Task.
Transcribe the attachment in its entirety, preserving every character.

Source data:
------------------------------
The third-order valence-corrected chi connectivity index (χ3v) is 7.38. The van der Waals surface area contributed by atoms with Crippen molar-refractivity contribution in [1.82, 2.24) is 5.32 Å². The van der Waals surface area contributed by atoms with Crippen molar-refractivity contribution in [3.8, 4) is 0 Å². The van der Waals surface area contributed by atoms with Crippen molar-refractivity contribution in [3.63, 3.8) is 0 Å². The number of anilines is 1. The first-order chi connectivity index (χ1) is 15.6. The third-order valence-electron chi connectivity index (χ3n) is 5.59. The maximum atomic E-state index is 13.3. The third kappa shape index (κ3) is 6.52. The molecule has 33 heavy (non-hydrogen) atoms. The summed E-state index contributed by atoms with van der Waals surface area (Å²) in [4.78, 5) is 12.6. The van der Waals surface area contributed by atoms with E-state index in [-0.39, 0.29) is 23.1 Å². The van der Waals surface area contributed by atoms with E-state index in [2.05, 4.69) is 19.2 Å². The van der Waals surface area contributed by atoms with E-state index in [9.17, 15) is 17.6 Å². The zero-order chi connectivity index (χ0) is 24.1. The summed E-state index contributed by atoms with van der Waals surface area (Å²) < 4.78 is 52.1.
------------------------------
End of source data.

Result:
The third-order valence-corrected chi connectivity index (χ3v) is 7.38. The van der Waals surface area contributed by atoms with Crippen molar-refractivity contribution in [1.82, 2.24) is 5.32 Å². The van der Waals surface area contributed by atoms with Crippen molar-refractivity contribution in [3.8, 4) is 0 Å². The van der Waals surface area contributed by atoms with Crippen molar-refractivity contribution in [3.63, 3.8) is 0 Å². The number of anilines is 1. The first-order chi connectivity index (χ1) is 15.6. The third-order valence-electron chi connectivity index (χ3n) is 5.59. The maximum atomic E-state index is 13.3. The third kappa shape index (κ3) is 6.52. The molecule has 33 heavy (non-hydrogen) atoms. The summed E-state index contributed by atoms with van der Waals surface area (Å²) in [4.78, 5) is 12.6. The van der Waals surface area contributed by atoms with E-state index in [-0.39, 0.29) is 23.1 Å². The van der Waals surface area contributed by atoms with E-state index in [2.05, 4.69) is 19.2 Å². The van der Waals surface area contributed by atoms with E-state index in [9.17, 15) is 17.6 Å². The zero-order chi connectivity index (χ0) is 24.1. The summed E-state index contributed by atoms with van der Waals surface area (Å²) < 4.78 is 52.1.